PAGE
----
Rolley Lake Camping


Quick Facts:
  • BC Provincial Parks website: https://bcparks.ca/rolley-lake-park/
  • Access to water: quick drive to the day use beach. No views of the lake from campground.
  • Deluxe facilities: flush toilets, hot shower, playground
  • Activities: water sports, hiking
  • Beach type: sandy beach
  • Outdoor Fam rating: 7 out of 10

Rolley Lake Provincial Park features a sizable frontcountry campground close (but not immediately adjacent) to the small and paddler-friendly Rolley Lake, with luxurious amenities including hot shower, flush toilet, and a playground.

We put this campground high on our to-visit list, and at the first sight of warmish weather this spring (14 degrees to 21 degrees in the day, and 5 degrees overnight), we hopped on the chance to kick start our camping season this year.

This year, Tina is out of commission for camping since we just welcomed a new addition to our Outdoor Family. We camped 2 years ago when Little Bro was just 4 months old, but the cold chills of climbing out of her sleeping bag at night to breastfeed the baby was not an experience worth repeating. We agreed to wait at least until the kids can skip the night time feeds to attempt again.

So we recruited the intrepid Grandpa to the trip. He and Grandma instilled the love of camping into my brother and me when we were younger, so they are very much an important part of our outdoor family.

Grandpa was a little hesitant at first, until I found out that they just stocked 2000 rainbow trouts in Rolley Lake last month and Grandpa has been itching to catch a fish.

Our decision was made the day before departure, so it was too last minute to make a reservation. I saw on the provincial parks website that most campsites were still open for First Come First Served visitors. With all the players confirmed, we headed out with our spirits full.

We arrived to find one of the very best sites open. It’s right next to the playground and shower facility where the only flush toilets are. We checked the availability form at the campground entrance, and sure enough, it was up for grabs.

65 sites with only a handful booked.

With our site secure, we got busy setting things up. We were well practiced by now, so it was all very easy.

It was so easy to let the kids pop in and out of the playground, since we can easily watch them from our site.

The playground was designed for 5-12 year olds, but knowing the careful nature of our two boys, we trusted them to explore the structure safely.

Being so close, Junior could even play on the playground first thing in the morning before brushing his teeth.

We went hiking around the park in the morning/early afternoon while we wait for the peak afternoon temperature.

Our main target for the camping trip was of course paddling on Rolley Lake. We’ve reviewed paddling on Rolley Lake in a previous post. The campground did have a few trails that lead to the lake, but it’s rocky and steep, thus unsuitable for Grandpa’s raft. We drove the car down to the day use area to launch.

Sandy beach at the day use area

We spent both afternoons on the lake, but disappointingly, Grandpa did not catch a fish.

The crew on the water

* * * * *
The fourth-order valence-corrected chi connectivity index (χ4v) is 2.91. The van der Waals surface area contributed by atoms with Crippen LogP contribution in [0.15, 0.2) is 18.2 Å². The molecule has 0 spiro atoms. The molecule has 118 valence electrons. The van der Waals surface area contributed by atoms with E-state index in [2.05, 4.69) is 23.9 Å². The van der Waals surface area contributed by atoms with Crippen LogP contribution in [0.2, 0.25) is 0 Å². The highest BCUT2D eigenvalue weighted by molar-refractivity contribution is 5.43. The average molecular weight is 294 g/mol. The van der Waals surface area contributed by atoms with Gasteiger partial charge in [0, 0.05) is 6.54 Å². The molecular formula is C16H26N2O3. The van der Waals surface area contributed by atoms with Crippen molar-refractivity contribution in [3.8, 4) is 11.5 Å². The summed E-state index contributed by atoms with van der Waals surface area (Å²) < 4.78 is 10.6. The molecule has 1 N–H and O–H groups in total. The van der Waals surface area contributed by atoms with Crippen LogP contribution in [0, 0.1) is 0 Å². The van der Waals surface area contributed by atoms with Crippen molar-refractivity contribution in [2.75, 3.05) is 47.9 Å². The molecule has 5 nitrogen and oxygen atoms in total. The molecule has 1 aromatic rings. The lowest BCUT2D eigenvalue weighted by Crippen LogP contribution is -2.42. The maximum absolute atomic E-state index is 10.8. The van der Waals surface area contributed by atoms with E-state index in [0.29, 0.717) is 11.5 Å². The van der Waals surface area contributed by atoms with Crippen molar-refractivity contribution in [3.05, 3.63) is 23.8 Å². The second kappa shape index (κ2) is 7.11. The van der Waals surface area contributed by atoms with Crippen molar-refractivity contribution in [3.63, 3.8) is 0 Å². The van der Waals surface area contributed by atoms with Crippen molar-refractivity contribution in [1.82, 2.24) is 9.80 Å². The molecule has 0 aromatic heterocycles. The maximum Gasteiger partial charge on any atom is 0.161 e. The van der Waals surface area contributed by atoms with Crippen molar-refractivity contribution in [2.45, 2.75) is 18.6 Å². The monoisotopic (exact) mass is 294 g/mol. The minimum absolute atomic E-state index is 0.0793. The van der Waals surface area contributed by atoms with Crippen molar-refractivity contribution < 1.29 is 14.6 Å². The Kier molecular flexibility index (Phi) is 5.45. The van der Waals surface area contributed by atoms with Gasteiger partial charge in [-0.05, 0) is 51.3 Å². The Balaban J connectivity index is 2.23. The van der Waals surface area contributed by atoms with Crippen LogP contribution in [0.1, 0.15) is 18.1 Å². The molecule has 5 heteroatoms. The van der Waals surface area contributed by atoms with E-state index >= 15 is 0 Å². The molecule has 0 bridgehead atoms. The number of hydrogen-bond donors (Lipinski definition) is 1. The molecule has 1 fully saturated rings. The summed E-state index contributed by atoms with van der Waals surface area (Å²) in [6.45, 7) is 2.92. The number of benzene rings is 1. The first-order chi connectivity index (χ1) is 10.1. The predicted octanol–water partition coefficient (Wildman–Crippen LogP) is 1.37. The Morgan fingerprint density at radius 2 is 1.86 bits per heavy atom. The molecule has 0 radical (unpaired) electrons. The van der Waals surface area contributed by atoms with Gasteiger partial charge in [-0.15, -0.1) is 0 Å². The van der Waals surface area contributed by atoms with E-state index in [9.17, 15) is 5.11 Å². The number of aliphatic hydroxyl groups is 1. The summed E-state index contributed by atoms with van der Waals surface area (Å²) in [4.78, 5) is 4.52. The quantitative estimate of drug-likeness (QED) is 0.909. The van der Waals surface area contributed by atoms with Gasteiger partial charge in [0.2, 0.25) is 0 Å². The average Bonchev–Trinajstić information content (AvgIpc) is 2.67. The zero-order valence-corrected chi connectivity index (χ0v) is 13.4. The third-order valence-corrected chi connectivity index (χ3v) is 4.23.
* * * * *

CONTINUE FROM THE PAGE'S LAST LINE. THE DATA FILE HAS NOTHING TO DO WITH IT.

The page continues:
Both times the brothers quickly fell asleep to the gentle breeze, the sound of water, and the sways of the paddleboard. I paddle a few loops around the lake with Junior snoring on my board for more than an hour. Instead of practicing paddling on his own board like I had hoped, Junior got very good at sleeping on my paddleboard this trip.

The air temperature reached a summer-like 20 degrees but the water was still cool. The kids were comfortable and safe with a full wetsuit on beneath their rain coat, pants, and boots.

For dinner, Grandpa pulled out a new trick: campfire steak. He wrapped the metal grate in aluminum foil and poked holes in it to let heat and some smoke through. There were a few places selling firewood just outside the park gate.

It was almost too hot to flip the steaks over the fire, so next time we should bring a pair of BBQ tongs. Thankfully I brought my fire resistant gloves so not a single strand of hair was burnt.

The result was quite amazing! The smoky flavor was not achievable with a propane BBQ. It was hard to control the temperature, so parts of the steak was more done than our preference, but the superior flavor more than made up for it.

Junior approves!

At night, without Tina’s support, I had trouble settling the two excited brothers. They couldn’t even focus on a single page of story book, so the nighttime routine was thrown out of the window. Last year, we usually got Little Bro asleep first before we put Junior in the tent.

Thankfully, Little Bro suddenly asked for Grandpa and was sent to Grandpa’s tent. To our astonishment, Little Bro fell asleep within minutes. It was much easier to quiet down Junior then, since we broke the positive feedback loop between the brothers.

“Headlight”!

A few things we learned:

  • 5 degrees Celsius is our lowest comfortable night time temperature with our current gears
  • it’s hard to expect the boys to function much in the afternoon during their nap time. Next time I need a better way to let them sleep for 1-2 hours before bringing them on the water. Even though they slept very well on the water now, it’s hard to transition them from sleep-boarding to paddle-boarding.

Overall, Rolley Lake Provincial Park is an excellent family friendly park just 1.5 hour from Vancouver. It’s in many ways comparable to Alice Lake Provincial Park. Rolley Lake is better for paddling but Alice Lake has a kayak rental shop, a pump track, and swimming docks. Alice Lake also has more hiking options to choose from.


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